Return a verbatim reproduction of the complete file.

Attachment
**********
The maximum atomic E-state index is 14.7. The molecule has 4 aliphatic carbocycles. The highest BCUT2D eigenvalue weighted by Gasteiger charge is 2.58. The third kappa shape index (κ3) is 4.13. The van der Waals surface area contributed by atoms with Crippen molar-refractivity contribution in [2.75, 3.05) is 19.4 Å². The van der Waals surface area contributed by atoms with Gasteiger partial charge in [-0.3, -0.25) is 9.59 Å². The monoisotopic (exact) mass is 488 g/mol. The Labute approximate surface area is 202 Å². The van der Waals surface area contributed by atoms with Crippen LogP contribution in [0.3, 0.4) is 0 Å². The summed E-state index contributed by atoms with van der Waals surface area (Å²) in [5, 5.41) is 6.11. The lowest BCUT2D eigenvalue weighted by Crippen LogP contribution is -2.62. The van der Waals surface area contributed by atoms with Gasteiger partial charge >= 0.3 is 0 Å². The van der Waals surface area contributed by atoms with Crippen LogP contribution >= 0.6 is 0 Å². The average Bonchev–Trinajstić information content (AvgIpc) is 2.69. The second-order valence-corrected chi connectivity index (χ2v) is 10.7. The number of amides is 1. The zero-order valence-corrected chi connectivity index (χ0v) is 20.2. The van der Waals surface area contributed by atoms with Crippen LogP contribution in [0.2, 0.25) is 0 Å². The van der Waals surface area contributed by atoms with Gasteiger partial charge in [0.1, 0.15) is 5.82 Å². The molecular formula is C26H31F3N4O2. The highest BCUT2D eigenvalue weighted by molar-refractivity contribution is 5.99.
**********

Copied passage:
The maximum atomic E-state index is 14.7. The molecule has 4 aliphatic carbocycles. The highest BCUT2D eigenvalue weighted by Gasteiger charge is 2.58. The third kappa shape index (κ3) is 4.13. The van der Waals surface area contributed by atoms with Crippen molar-refractivity contribution in [2.75, 3.05) is 19.4 Å². The van der Waals surface area contributed by atoms with Gasteiger partial charge in [-0.3, -0.25) is 9.59 Å². The monoisotopic (exact) mass is 488 g/mol. The Labute approximate surface area is 202 Å². The van der Waals surface area contributed by atoms with Crippen LogP contribution in [0.3, 0.4) is 0 Å². The summed E-state index contributed by atoms with van der Waals surface area (Å²) in [5, 5.41) is 6.11. The lowest BCUT2D eigenvalue weighted by Crippen LogP contribution is -2.62. The van der Waals surface area contributed by atoms with Gasteiger partial charge >= 0.3 is 0 Å². The van der Waals surface area contributed by atoms with Crippen LogP contribution >= 0.6 is 0 Å². The average Bonchev–Trinajstić information content (AvgIpc) is 2.69. The second-order valence-corrected chi connectivity index (χ2v) is 10.7. The number of amides is 1. The zero-order valence-corrected chi connectivity index (χ0v) is 20.2. The van der Waals surface area contributed by atoms with Crippen LogP contribution in [0.2, 0.25) is 0 Å². The van der Waals surface area contributed by atoms with Gasteiger partial charge in [0.1, 0.15) is 5.82 Å². The molecular formula is C26H31F3N4O2. The highest BCUT2D eigenvalue weighted by molar-refractivity contribution is 5.99.